During both the World War I and World War II periods, money was tight. The US especially was unprepared for the economic strain the war would create. Businesses didn’t have a lot of money to spare as people were not spending in this time of crisis. It wouldn’t be fair to say that fashion took a massive hit in the war periods like World War I specifically brought women more comfortability and practicality in fashion and everyday wear, however, it did create a massive shift in the evolution of fashion. In World War II, however, this was direr on a global scale for most aspects of the allies countries including potentially being under foreign rule due to invasion and conquering by Germany if the Ludendorff Offensive on Paris had have succeeded. Rationing in World War II also brought about limitations for designers and clothing for women. The introduction made the fabric that was available for use was made more expensive so in turn increased the price of all aspects of clothing manufacturing. Wool and nylon were needed for military clothing, so most of these were unavailable to civilians. Japanese silk was banned in the USA following the Japanese attack on Pearl Harbour, and rayon was the newest fabric innovation to be introduced and was predominately used for womenswear during the war.
Similarities between the war periods and Dior’s New Look include that they both had a major influence on fashion. Throughout eras prior to World War I more fabric was used the majority of the time as this indicated wealth and higher status amongst richer individuals. The factors of women needing more practical garments to wear whilst working, along with the fabric rationing introduced in 1918, less became popular. The Art Nouveau-styled figure dominated the war period. The traditional bodice piece transitioned into the brassiere which was now more sort after by women who were becoming more physically active. In these simplistic but equally elegant garments, the more affordable fabric was being used in the form of rayon. In the war year of 1914 – 1918, rayon was a new innovation having been developed in 1846 but only began to be manufactured in the United States in 1911.
Following on from the previous topic of the contrast between more and less, wartime rations favored minimalism, practicality, and simplicity in fashion and as the wave of Dior’s New Look after the war had come to an end signified a rebirth of a type of maximalism, and layers and volume in fashion, I have decided to look at how designers incorporate both minimalism and maximalism within some well-known designer collections and how these balance each other. An interesting example that can be seen to have taken aspects of both is Raf Simmons for Jil Sanders Spring 2011 Collection. The collection developed through a discussion of minimalism which leads Simmons and his team to begin to explore the inverse; maximalism. Although in the explanation of his inspiration on Vogue Runway’s website, he wasn’t directly inspired by either wartime limitations on fabric or the drastic change to the voluminous fashion of Dior’s New Look, there are undeniably several aspects of his collection that can be considered a nod to both these times in fashion history. The minimalism aspect of the looks can be seen with the inclusion of the white tee-shirt, paired with large, exaggerated balloon skirts that all feature different shaping and design details. Another resemblance that can be made to both the World War 1 and World War 2 periods is the trousers and tailored jacket look which is reminiscent of women stepping into male roles during the war and experimenting with the traditionally male garments including trousers and formal suits jackets. The immense amounts of fabric used for some looks also can be associated with Dior’s New Look where more was better. However as opposed to Dior’s crispness and accentuation of the bust and hips, in many of the looks in this collection, Simmons has a complete disregard for the traditional silhouette and chose to focus on the exaggerated and disproportionate shapes that can be created outside of the female form with masses of fabric.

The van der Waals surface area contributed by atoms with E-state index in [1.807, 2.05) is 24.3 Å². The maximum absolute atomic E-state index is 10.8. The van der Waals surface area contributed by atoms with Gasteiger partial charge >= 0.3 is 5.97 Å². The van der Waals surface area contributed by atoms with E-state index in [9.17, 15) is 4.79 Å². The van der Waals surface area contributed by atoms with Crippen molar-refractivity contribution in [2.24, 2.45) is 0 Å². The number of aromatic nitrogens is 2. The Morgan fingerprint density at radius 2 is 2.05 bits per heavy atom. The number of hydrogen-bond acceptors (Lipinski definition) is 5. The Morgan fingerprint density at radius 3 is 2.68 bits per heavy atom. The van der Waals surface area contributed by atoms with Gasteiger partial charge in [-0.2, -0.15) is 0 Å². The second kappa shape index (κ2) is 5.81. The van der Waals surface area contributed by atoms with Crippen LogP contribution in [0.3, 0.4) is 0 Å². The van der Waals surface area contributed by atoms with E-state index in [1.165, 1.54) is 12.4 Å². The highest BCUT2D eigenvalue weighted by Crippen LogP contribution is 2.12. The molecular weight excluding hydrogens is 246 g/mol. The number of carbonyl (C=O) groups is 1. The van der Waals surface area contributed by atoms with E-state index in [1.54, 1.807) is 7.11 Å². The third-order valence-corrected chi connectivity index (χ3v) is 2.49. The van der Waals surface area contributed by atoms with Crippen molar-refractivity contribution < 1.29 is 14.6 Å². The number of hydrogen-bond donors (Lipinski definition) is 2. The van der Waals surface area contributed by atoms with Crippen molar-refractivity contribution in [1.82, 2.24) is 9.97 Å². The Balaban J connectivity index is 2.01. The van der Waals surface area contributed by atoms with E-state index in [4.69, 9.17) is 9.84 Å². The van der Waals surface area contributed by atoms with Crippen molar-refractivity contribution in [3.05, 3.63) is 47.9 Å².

In summary, there are many notable similarities and differences between the war periods and the fashion revolution that is Dior’s New Look. The revival of feminine dress with increased fabric usage compared to the wartime periods which had just drawn to a close demonstrates the complete opposition of these two periods of fashion. However similarly in both periods, they were influenced by social and economic factors which showed that only the wealthier could afford better clothes in the wartime and also couture garments when Dior set out to bring couture design back to Paris after the disaster of war. Both endured much criticism in the inequality due to fashion rationing and the coupon system during the war as well as the denouncing of the New Look as anti-feminist and the protests of ‘Anti-New Look’ that ensued. Although these periods of history have both their similarities and difference, ultimately they are integral to fashion today and future fashion. In the way that fashion is currently heading in transitioning the phenomenon of fast fashion into a more streamlined, eco-friendly, sustainable approach; ideas like using less material in times of war and creating elegant timeless designs like Dior can be considered.